I have a Combined Projection curve in the early stage of my model. To improve its quality, I enabled Advanced Curve Fit function.
When I zoomed the model big in the later stage, I sadly found that Advanced Curve Fit introduced a disastrous inflextion point to the curve. This makes me greatly concerned about use of "Advanced Curve Fit".
Your comments would be appreciated. Thanks!
Advanced Curve Fit disabled (partical curve)
Advanced Curve Fit enabled (partical curve)
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Sounds like you are making the assumption that use of Advanced Fit = Better Quality.
Maybe, maybe not.
Advanced Fit really just gives you finer control over some of the low-level Math that defines the curves.
So some general rules of thumb I use with customers:
1) If you don't understand all the Math, you probably don't want to be messing around with this, unless you are just playing around and/or not too concerned about the details (like the detail you found). You are better off allowing the software to make those decisions for you.
2) In general "complexity" and "smoothness" are at odds with each other, and "simple" usually gives the best result. The Advanced Fit allows you to really drive up the complexity and therefore can be at cost of Smoothness.
Not knowing the exact settings you have, your geometry, or end goals, hard to give further specifics.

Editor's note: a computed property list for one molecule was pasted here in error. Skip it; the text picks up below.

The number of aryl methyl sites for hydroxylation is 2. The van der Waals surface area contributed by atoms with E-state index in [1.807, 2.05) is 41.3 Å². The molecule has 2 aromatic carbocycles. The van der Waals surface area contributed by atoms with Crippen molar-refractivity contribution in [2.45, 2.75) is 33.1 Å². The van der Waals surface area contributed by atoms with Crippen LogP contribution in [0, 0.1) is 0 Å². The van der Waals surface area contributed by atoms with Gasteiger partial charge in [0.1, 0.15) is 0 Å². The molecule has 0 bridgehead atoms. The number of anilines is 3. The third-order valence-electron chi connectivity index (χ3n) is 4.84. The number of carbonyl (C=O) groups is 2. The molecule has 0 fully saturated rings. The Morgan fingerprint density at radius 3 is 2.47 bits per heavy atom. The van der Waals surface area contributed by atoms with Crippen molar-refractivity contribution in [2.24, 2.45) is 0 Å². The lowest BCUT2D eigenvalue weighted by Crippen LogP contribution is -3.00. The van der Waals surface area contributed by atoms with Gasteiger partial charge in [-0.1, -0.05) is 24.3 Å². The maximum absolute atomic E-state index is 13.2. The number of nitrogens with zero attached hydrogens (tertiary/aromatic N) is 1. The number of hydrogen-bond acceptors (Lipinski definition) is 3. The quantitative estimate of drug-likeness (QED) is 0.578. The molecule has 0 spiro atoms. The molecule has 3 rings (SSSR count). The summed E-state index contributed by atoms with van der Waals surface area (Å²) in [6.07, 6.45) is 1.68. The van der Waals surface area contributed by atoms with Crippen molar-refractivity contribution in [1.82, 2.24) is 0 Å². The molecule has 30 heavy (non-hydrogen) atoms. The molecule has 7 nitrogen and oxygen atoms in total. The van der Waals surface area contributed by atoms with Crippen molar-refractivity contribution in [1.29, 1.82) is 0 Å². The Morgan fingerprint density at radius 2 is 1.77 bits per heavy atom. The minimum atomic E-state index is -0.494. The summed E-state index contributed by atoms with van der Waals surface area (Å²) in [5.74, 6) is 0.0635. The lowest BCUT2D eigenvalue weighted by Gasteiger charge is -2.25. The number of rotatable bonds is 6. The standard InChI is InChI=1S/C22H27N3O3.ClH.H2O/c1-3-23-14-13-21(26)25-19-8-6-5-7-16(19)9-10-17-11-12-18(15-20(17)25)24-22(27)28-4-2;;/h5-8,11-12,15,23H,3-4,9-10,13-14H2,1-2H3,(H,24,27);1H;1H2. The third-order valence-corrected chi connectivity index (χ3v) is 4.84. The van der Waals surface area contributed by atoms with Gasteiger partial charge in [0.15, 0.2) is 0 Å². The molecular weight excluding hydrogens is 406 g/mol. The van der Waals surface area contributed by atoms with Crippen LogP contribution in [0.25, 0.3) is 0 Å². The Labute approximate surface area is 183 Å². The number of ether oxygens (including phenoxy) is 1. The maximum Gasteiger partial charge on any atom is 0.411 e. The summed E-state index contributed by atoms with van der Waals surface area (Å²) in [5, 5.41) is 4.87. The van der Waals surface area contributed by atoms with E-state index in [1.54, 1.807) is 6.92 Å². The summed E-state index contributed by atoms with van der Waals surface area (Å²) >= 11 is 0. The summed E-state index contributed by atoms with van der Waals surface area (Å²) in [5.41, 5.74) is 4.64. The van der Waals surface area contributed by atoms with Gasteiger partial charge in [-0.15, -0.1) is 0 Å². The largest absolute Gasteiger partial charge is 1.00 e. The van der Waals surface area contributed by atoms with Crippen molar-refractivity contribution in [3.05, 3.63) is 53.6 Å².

But I would not put the blame on the Advanced Fit; it's likely doing exactly what you asked it to do; you probably just don't want to be asking it to do that :-)
Hi @PatMcManus Thanks for your explanation! I'm not blaming Advanced Curve Fit. It simply refits the curve with parameters specified by users and is not responsible for any kind of misuse. I just come to know that refining curves during the modeling process need to be very very careful.
Yep. It's a tricky thing.
I saw after I posted that you had a couple of related discussions earlier on Surface fitting and such, and input from Steve and others. That advice applies here as well.
I helped give some training classes years back to Auto Class A Surface users, and the trainer was an expert who had worked in the industry for years. Part of the training was learning to fit very smooth, lower order surfaces, with a minimum number of patches, through millions of scanned points, and still get great highlight lines.
As he explained things, it all seemed "obvious" as he showed and explained, but doing it in reality, without all his experience, or trying to explain to someone else, since I've never really done real work in industry with those tools, is a different thing!
One general concept that did stick with me: as an engineer, it reminded of learning to fit curves through data points when in the Lab.
You could certainly create an "advanced fit" curves with many degrees, segments, etc... (high math!) that could go exactly through every data point (forget if that makes it "accurate" or "precise"? :-). But the curve was then very "bumpy".
Or you can use low-order math, and get a very smooth curve (even a line for very-low order!) that shows your data trend, but may not even pass through any of the actual points.
Probably does not help you in practice, but at least you are not alone if this stuff is not "obvious" :-)